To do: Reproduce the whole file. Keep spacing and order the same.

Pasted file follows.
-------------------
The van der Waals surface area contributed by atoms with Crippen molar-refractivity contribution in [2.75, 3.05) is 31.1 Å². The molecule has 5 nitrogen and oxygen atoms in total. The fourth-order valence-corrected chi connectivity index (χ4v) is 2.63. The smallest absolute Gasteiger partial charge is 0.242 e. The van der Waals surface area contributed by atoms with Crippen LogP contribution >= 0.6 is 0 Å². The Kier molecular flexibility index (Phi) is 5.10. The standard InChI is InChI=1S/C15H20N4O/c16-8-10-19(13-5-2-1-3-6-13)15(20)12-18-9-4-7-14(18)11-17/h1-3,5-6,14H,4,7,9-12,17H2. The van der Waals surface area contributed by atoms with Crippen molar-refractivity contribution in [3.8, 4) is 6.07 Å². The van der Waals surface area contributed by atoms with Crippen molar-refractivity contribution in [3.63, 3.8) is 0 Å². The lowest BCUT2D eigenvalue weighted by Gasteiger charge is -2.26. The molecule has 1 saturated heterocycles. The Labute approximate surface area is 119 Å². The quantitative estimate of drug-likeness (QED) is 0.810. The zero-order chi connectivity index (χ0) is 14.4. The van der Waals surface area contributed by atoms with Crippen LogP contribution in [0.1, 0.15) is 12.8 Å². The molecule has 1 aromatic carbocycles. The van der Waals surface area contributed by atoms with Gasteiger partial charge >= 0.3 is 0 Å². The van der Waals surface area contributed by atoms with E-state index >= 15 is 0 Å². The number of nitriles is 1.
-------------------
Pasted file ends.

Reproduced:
The van der Waals surface area contributed by atoms with Crippen molar-refractivity contribution in [2.75, 3.05) is 31.1 Å². The molecule has 5 nitrogen and oxygen atoms in total. The fourth-order valence-corrected chi connectivity index (χ4v) is 2.63. The smallest absolute Gasteiger partial charge is 0.242 e. The van der Waals surface area contributed by atoms with Crippen LogP contribution >= 0.6 is 0 Å². The Kier molecular flexibility index (Phi) is 5.10. The standard InChI is InChI=1S/C15H20N4O/c16-8-10-19(13-5-2-1-3-6-13)15(20)12-18-9-4-7-14(18)11-17/h1-3,5-6,14H,4,7,9-12,17H2. The van der Waals surface area contributed by atoms with Crippen molar-refractivity contribution in [3.8, 4) is 6.07 Å². The van der Waals surface area contributed by atoms with Crippen molar-refractivity contribution in [3.63, 3.8) is 0 Å². The lowest BCUT2D eigenvalue weighted by Gasteiger charge is -2.26. The molecule has 1 saturated heterocycles. The Labute approximate surface area is 119 Å². The quantitative estimate of drug-likeness (QED) is 0.810. The zero-order chi connectivity index (χ0) is 14.4. The van der Waals surface area contributed by atoms with Crippen LogP contribution in [0.1, 0.15) is 12.8 Å². The molecule has 1 aromatic carbocycles. The van der Waals surface area contributed by atoms with Gasteiger partial charge >= 0.3 is 0 Å². The van der Waals surface area contributed by atoms with E-state index >= 15 is 0 Å². The number of nitriles is 1.